Is Endurance Exercise Safe in AFib?
While there are gaps in the evidence related to epidemiology and mechanisms of atrial fibrillation (AFib), these patients should be encouraged to be physically active with moderation, according to a state-of-the-art review published online Aug. 30 in JACC: Clinical Electrophysiology.
N. A. Mark Estes III, MD, FACC, and Christopher Madias, MD, examined whether exercise is detrimental to patients with AFib and found a considerable body of evidence supporting an increased incidence of AFib in high-intensity endurance athletes. The frequency of AFib is estimated to be between two and 10 times greater in high-intensity endurance athletes than in sedentary individuals, but much of this evidence is retrospective and observational. Much of the data have been largely focused on men, and recent evidence suggests there might be a sex-specific effect.
While there are multiple knowledge gaps regarding pathophysiologic mechanisms underlying the development of AFib in athletes, proposed mechanisms include alterations of autonomic tone, left atrial enlargement and fibrosis, electrical remodeling and increased inflammation. Studies have shown that at rest and during low intensity physical activity, endurance athletes have dominant vagal tone compared with non-athletes. Additionally, mechanical as well as electrophysiologic remodeling have been noted in endurance athletes.
It is common to recommend that athletes with symptomatic AFib reduce the duration and intensity of exercise for up to three months to assess the relationship between exercise and AFib. If this results in a meaningful decrease in AFib, it is reasonable to allow resumption of less intense exercise and reassess the symptoms related to AFib. However, if an athlete chooses not to reduce their exercise, it is reasonable for physicians to respect the athlete's decision and advance alternate therapeutic approaches for the AFib. Recommendations regarding continued sports participation for the competitive athlete have been recently updated and can guide clinicians in advising athletes with AFib. Of note, athletes with AFib that is well tolerated and self-terminating may participate in competitive sports without the need for any therapy.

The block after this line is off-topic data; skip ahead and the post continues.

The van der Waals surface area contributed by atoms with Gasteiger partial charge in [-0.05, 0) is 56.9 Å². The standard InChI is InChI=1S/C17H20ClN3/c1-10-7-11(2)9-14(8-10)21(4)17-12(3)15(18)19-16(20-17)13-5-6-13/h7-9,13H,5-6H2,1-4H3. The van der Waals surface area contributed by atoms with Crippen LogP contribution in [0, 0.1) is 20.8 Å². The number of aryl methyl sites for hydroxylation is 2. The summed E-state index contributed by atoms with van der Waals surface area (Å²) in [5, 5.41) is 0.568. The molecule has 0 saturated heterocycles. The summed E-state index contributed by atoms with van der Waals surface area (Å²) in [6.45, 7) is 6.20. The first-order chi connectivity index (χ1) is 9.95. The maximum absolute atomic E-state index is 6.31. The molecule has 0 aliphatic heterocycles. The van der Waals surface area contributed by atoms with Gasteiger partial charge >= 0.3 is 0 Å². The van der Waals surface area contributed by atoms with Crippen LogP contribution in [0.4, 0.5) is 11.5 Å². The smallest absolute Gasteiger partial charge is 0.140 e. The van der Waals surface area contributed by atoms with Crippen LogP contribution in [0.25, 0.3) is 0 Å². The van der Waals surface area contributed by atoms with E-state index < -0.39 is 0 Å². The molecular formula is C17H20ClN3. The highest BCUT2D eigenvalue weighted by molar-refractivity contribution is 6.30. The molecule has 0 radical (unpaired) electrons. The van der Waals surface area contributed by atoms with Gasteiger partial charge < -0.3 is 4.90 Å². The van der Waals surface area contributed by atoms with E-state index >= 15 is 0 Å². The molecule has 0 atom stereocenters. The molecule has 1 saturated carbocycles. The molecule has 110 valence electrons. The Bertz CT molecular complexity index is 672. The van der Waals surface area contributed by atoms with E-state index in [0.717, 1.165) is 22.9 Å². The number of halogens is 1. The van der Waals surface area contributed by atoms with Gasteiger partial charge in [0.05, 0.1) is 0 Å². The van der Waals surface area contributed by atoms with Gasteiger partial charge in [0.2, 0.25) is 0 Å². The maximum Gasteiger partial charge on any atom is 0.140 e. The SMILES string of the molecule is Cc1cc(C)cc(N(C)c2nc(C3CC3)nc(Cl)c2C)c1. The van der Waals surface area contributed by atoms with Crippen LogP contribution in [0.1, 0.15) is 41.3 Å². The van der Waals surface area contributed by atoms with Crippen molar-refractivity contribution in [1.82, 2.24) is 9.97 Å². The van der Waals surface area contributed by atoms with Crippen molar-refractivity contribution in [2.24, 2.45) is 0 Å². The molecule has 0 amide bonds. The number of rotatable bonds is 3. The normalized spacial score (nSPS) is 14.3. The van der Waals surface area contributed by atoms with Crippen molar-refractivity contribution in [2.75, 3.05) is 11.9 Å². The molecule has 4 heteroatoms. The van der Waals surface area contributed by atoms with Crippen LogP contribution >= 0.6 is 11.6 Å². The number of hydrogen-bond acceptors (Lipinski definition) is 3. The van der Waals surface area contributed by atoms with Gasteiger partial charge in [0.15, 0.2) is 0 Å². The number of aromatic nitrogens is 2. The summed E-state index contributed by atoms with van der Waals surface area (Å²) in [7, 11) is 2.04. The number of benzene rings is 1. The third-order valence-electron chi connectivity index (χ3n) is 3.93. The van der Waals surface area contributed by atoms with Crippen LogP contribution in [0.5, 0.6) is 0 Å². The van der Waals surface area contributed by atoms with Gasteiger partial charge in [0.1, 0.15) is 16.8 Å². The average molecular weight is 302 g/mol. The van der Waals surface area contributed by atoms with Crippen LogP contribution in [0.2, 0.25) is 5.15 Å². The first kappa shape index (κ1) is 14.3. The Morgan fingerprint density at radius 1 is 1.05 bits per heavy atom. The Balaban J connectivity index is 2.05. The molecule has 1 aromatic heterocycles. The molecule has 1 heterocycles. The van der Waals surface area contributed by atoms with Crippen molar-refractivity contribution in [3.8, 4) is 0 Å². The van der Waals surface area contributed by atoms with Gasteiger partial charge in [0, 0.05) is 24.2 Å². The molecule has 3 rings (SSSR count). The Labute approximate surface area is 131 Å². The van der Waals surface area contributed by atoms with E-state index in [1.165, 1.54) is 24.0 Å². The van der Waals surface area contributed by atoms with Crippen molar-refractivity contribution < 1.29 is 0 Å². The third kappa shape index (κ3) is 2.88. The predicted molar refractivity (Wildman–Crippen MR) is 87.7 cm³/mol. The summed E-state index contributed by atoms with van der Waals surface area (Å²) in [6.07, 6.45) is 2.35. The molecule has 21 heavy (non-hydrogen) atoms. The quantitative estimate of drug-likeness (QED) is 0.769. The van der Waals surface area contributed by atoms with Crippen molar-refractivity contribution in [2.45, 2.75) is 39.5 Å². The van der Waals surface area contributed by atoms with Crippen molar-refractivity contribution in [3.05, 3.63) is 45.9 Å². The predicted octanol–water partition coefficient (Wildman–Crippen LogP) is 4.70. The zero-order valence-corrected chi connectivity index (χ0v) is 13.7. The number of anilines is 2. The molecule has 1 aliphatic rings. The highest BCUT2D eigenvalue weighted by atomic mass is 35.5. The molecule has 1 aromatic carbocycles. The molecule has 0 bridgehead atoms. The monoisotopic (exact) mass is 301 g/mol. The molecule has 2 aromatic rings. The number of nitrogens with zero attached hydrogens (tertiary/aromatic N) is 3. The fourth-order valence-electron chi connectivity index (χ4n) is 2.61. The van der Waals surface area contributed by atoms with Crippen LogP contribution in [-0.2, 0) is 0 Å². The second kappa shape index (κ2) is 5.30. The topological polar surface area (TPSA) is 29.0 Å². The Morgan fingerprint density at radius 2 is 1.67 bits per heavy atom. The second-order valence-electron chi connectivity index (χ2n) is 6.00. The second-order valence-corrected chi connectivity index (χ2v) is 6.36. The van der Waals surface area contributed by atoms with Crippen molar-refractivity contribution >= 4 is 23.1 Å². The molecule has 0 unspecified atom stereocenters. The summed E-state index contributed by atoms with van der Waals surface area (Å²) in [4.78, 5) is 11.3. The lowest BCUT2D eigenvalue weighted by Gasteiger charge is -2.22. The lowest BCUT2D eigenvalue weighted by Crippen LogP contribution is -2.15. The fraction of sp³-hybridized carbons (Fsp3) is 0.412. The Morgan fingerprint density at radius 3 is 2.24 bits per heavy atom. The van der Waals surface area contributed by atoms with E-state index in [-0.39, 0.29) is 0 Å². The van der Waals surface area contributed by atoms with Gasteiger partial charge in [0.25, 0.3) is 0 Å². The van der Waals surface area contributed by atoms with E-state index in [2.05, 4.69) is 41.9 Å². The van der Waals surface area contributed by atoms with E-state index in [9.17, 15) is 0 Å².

"Clinicians must use the limited, but best available data to manage these patients," the authors write. "To the extent that the cardiovascular benefits of exercise are well established, all patients should be encouraged to be physically active with moderation. The evidence is conclusive that sedentary lifestyles contribute to AFib development independent of gender. Physical activity in moderation decreases the risk of AFib in men and women; however, men should be advised of the potentially increased risk of AF with long term, high-intensity endurance training."
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